Consumer Fraud Reporting
The Free Lotto
Reporting on the Latest Frauds, Scams, Fake Lotteries, Spams and Hoaxes

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Sweepstakes Scam Email:
The Free Lotto Sweepstakes
"DAVID JOSE", "DAVID LINGTOWN"

Have you received an email from "DAVID JOSE" at "The Free Lotto Sweepstakes" telling you that "your email address won in the second category" or something similar, and to contact "DAVID LINGTOWN" to collect your winnings? It is a scam. No legitimate, legal lottery notifies winners via email (see footnote) The scammers may change the names and details, but it is still a scam!

Below is another example of a fake lottery; this email claims to be from the "The Free Lotto Sweepstakes".  

Although the most important clue is that no legitimate lottery will ever email a winner, there are many other signs that this is a fraud. We have highlighted some of these in the email below, not the least of which are:

  • Email address ballot: There is no such thing as a "computer ballot system" or "computer email draw". No one, not even Microsoft has a database of email addresses of the type or magnitude they suggest.

  • Terrible spelling, punctuation, syntax and grammar - Scammers apparently don't know how to use spell checkers.  We assume they dropped out of school before that class. They use almost excessive and random CapItaLiZAtion. They often can't even spell "February" or know that "22th" ought to be "22nd". These scammers usually write at the 3rd grade level. Being non-native English speakers, they also often get first names and surnames (last names reversed), so you will frequently see names like "Mr. SMITH JAMES.", instead of "Mr. James Smith", along with the peculiar usage of periods (full stops) and spaces or the lack thereof. Real lotteries also proofread their emails and look and read more professional.

  • Using free email account: The scammer is writing to you from a FREE email account (Yahoo, Hotmail, Excite, AIM, Gmail, etc.).  Don't you think a real organization would use its own email, its own domain and website?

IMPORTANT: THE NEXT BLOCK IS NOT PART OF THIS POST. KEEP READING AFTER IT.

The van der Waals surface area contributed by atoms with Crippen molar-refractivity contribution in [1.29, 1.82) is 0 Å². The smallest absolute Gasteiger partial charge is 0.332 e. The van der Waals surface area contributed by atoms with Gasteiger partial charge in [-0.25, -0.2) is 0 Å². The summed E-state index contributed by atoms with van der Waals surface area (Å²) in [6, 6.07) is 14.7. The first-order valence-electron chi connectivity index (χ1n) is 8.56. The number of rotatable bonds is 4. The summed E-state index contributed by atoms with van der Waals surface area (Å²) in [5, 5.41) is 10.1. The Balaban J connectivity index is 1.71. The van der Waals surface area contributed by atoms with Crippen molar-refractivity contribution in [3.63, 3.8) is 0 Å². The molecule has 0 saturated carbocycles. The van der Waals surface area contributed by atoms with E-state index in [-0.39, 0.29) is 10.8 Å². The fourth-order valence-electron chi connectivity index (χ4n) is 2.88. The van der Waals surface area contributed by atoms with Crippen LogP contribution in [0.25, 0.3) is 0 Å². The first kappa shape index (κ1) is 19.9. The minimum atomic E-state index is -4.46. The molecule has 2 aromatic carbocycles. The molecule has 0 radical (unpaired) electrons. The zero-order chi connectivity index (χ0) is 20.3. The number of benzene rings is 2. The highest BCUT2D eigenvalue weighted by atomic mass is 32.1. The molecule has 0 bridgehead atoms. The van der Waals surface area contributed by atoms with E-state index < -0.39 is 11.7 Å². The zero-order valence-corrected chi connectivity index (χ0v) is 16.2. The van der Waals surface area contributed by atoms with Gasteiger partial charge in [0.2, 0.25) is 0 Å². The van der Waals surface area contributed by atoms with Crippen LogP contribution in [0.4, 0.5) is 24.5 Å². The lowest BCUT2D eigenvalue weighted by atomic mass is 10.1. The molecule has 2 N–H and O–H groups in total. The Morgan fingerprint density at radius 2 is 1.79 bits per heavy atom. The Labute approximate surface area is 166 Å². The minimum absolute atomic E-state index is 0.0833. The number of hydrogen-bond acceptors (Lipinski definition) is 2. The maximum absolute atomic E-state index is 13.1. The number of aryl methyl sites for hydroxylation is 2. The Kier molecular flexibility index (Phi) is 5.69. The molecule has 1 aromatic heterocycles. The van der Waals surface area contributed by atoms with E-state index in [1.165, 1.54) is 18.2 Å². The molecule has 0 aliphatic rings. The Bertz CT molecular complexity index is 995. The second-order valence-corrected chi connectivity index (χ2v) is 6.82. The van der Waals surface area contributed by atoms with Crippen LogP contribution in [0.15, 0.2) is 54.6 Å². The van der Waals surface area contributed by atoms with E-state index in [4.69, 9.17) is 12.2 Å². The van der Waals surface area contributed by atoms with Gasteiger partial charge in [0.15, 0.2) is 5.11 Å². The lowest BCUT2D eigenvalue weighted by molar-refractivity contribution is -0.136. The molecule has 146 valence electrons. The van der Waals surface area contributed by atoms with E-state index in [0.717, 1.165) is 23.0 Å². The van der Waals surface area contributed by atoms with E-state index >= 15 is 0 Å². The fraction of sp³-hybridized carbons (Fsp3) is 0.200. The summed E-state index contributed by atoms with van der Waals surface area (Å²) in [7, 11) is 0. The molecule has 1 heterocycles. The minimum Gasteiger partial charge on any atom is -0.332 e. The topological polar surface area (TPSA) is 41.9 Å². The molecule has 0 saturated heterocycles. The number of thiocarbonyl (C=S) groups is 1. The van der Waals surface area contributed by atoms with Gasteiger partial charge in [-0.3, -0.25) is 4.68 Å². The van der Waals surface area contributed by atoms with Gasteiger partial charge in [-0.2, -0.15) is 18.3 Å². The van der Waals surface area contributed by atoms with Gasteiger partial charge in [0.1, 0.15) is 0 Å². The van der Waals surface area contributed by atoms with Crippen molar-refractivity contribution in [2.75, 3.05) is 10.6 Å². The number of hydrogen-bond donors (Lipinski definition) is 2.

• Keep Confidential - Real sweepstakes and lotteries THRIVE on publicity - they don't want you to keep anything secret - the publicity causes people to enter or buy more of their products. The scammer want you to keep quiet because they don't want the police or ConsumerFraudreporting to hear about them!

Here is a typical scam sweepstakes winning notification. 


Actual scam email (One example - the scammers constantly change names, dates and addresses!):

The Free Lotto Sweepstakes,
PO Box 42 Peter borough
SE15 2UD
UNITED KINGDOM

Ref No: MELI-T/ 17-F044262312
Batch No:901/00319/HLP
Zonal Draw No: GMLA2-003
Grand Draw No: 12099

We happily announce to you the draw

This mail is to bring to your notice that your email emerged as one of our winning email address in our last lotto sweepstakes programme that made you automatically a winner of the 2nd category i.e match 5 plus bonus. You have therefore been approved to claim a total sum of 500.000.00(G.B.P) which is equivalent to ($917,956.00 USD).

You are advice to contact the claim agent with your detail fill the claims form below and contact our fiduciary agent,

PAYMENT PROCESSING FORM

FULL NAME................................................

AMOUNT WON.........................................

FULL ADDRESS:........................................

SEX:..............................................................

AGE.............................................................

OCCUPATION...........................................

TEL...............................................................

FAX.............................................................(If any) COUNTRY..................................................

Note that you are automatically disqualified if you are below 18 years of age and illegal dissemination of this mail is highly prohibited.

FIDUCIARY AGENT MR.DAVID LINGTOWN

Email: agentdavidlt@sify.com

Sincerely,

DAVID JOSE
On line Coordinator
Free Lottery Sweepstakes


Names of Scam / Fake / Fraud Lottery 

Click here for the huge list of the names of the currently identified lottery scams companies

* Re: emails of winnings. We know of only ONE exception in the world to this rule - and if you bought a ticket from them, you would know it, and would not be questioning it. 


Copyright CFR 2005, 2006, 2007, 2008, 2009  - Definition of scam, fraud, etc.Legal disclaimer / corrections / complaints  -  Privacy Policy
Names used by scammers in the examples on this page and others often belong to real people and businesses who often have no knowledge of nor connection to the scammer's use of their name and information.  Sample scam emails and other documents are copies of the scam to help potential victims recognize and avoid it.  You should presume that any names used and presented here in a scam are either fictitious or used without their legitimate owner's permission.
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